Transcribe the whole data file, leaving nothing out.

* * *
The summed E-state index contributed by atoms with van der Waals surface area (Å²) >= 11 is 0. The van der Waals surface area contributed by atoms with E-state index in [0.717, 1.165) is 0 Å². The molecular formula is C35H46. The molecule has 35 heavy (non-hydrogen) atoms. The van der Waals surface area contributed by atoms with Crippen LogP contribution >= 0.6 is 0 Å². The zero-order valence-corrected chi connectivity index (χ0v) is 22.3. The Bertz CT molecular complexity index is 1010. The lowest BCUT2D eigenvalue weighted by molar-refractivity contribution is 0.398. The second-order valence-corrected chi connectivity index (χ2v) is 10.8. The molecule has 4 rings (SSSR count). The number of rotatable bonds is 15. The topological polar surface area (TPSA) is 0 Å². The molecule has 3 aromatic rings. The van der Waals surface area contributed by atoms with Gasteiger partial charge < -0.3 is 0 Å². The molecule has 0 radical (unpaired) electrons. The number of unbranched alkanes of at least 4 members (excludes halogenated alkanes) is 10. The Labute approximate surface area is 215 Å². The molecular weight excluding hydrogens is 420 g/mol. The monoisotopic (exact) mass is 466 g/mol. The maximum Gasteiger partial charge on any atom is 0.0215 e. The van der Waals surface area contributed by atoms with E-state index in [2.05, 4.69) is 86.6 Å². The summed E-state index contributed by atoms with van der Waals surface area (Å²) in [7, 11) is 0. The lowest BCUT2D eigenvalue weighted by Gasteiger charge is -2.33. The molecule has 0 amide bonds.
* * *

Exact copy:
The summed E-state index contributed by atoms with van der Waals surface area (Å²) >= 11 is 0. The van der Waals surface area contributed by atoms with E-state index in [0.717, 1.165) is 0 Å². The molecular formula is C35H46. The molecule has 35 heavy (non-hydrogen) atoms. The van der Waals surface area contributed by atoms with Crippen LogP contribution >= 0.6 is 0 Å². The zero-order valence-corrected chi connectivity index (χ0v) is 22.3. The Bertz CT molecular complexity index is 1010. The lowest BCUT2D eigenvalue weighted by molar-refractivity contribution is 0.398. The second-order valence-corrected chi connectivity index (χ2v) is 10.8. The molecule has 4 rings (SSSR count). The number of rotatable bonds is 15. The topological polar surface area (TPSA) is 0 Å². The molecule has 3 aromatic rings. The van der Waals surface area contributed by atoms with Gasteiger partial charge < -0.3 is 0 Å². The molecule has 0 radical (unpaired) electrons. The number of unbranched alkanes of at least 4 members (excludes halogenated alkanes) is 10. The Labute approximate surface area is 215 Å². The molecular weight excluding hydrogens is 420 g/mol. The monoisotopic (exact) mass is 466 g/mol. The maximum Gasteiger partial charge on any atom is 0.0215 e. The van der Waals surface area contributed by atoms with E-state index in [2.05, 4.69) is 86.6 Å². The summed E-state index contributed by atoms with van der Waals surface area (Å²) in [7, 11) is 0. The lowest BCUT2D eigenvalue weighted by Gasteiger charge is -2.33. The molecule has 0 amide bonds.